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Category Archives: Knitting

if that was the beanie, that was it

Morning cheer, with snapdragons already adding a splash of colour.

That bit of knitting I showed you last time? That’s all you’re ever going to see of that beanie, because it flew off my needles and onto the recipient’s head fairly urgently around an emergency hospital admission. Dr B wore it for a day to block it! Life gets a bit like that sometimes. The friend – who was certainly in a bad way – has been discharged, I’m relieved to say, and while he’ll never be back to full health, he has improved remarkably.

In gardening news, I’m delighted to report that not only have all the lifted and transplanted rhizomes and bulbs bounced back to a state of flourishing, the geranium is well on its way to thriving. Mission accomplished. The seedlings are settling well and some have already flowered. The mystery bulbs are shooting and close to flowering, but I still have no idea what they are! It’s cheering to step outside and see everything looking so bright.

And in commuting news, I’ve started crocheting a (deliberately) just-off-square granny-square knee rug for use at work, or as a throw rug, or for picnics. It’s mainly something to keep me occupied on the bus or while I half-watch TV, and it’s an effort to use some of my cheap but cheerfully coloruful (or that might be colourfully cheerful) stash. So far doing well on both counts.

I hope your endeavours are all meeting with success ๐Ÿ™‚

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diversification

Replanted and still alive

I dug up a clump of agapanthus. The wisdom has it you should thin them every five years. We’ve been here more than three times that and I haven’t done it once. It likely hadn’t been done for a while before, either. So it was a big clump. I managed to divide it and replant about 60, The green bin was full. I also dug up and replanted lots of irises. There might not have been 60 of those, but they’re so prolific when given a chance that there might be that many next year. I also replanted a geranium of which the best you could say was that it was alive. The aim with relocation is that it now might thrive. I’m not a gardener, and have been known to kill plastic plants, so this will be an interesting journey. There’s also a tub of mysterious bulbs. I’ve no idea what they are, because they’d been so choked by the agapanthus that they never bloomed.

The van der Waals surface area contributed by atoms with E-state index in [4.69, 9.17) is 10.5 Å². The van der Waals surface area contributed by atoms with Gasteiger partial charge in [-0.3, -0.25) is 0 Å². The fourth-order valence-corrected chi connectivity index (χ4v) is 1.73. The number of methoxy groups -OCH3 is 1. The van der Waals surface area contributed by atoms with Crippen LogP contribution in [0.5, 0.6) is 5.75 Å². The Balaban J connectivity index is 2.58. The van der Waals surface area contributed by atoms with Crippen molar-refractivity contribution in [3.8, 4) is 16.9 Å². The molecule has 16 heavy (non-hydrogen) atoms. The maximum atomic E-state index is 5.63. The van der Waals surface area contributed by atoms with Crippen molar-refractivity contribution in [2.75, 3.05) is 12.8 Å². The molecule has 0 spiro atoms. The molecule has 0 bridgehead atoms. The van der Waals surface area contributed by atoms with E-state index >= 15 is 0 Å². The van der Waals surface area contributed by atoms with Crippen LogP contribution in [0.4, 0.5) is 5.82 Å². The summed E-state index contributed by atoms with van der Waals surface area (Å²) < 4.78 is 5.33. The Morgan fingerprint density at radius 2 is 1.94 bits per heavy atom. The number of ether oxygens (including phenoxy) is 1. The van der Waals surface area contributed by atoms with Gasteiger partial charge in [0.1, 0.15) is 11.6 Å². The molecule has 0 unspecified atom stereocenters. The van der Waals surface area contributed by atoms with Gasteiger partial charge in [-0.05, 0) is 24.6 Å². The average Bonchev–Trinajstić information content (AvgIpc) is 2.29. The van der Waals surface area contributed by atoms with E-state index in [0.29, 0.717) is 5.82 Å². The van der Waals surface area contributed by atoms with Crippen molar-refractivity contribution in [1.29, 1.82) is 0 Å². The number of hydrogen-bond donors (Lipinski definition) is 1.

In other news, I have knitted a blue beanie. Dark colours and plain fabric don’t photograph well, but I think you get the general idea.It’s meant to have been my commute knitting, but more often ended up as my lunchtime knitting. No matter. This is a progress shot from a previous, rainy weekend. Yarn is Bendigo Woollen Mills’ Classic 8 ply, colour Ensign. Knitted on UK 10s, I think, because they were readily to hand. There wasn’t much science in this one, it simply happened to be all I could find when I was desperately looking for something to knit ๐Ÿ™‚

Actually finished knitting this today. I have only to sew the back seam and block it, then it will be ready for its recipient ๐Ÿ™‚

 
 

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multiskilled just isn’t the right description

YoungB signed our work, because all of us had more than a hand in it ๐Ÿ™‚

Once upon a time, Dr B and I built our own house (and yes, I do mean with our own hands). Back in those days, he and I poured a concrete tank-stand and some paths. Recently we’ve concreted more paths, one of which now boasts a tank on a stand without necessarily being the tank-stand.

The path behind YoungB’s cabin, seconded to use supporting a tank-stand.

We’ve also ventured into laying pavers, greatly assisted by a variety of online resources. My personal observation is that, when your little fingertips are very sore from laying down little brickies, you do NOT want to pick up any sewing. This is, however, gratifying in a different way.

They wanted to finish the cabin’s courtyard before we went out for my birthday ๐Ÿ™‚

And when I say I did some paving, it’s quite true. My input was to the path connecting that cabin courtyard to the garden shed.

Going with the flow around the curve and lots of fussy cutting (Dr B did that part).

Back to getting on with something else now. Winter is here, and I’m craving the feeling of working on a beanie. Plenty of those in my UFO pile ๐Ÿ™‚

Whatever you’ve been up to, I hope it’s been as gratifying – if, perhaps, less labour-intensive – than my recent efforts.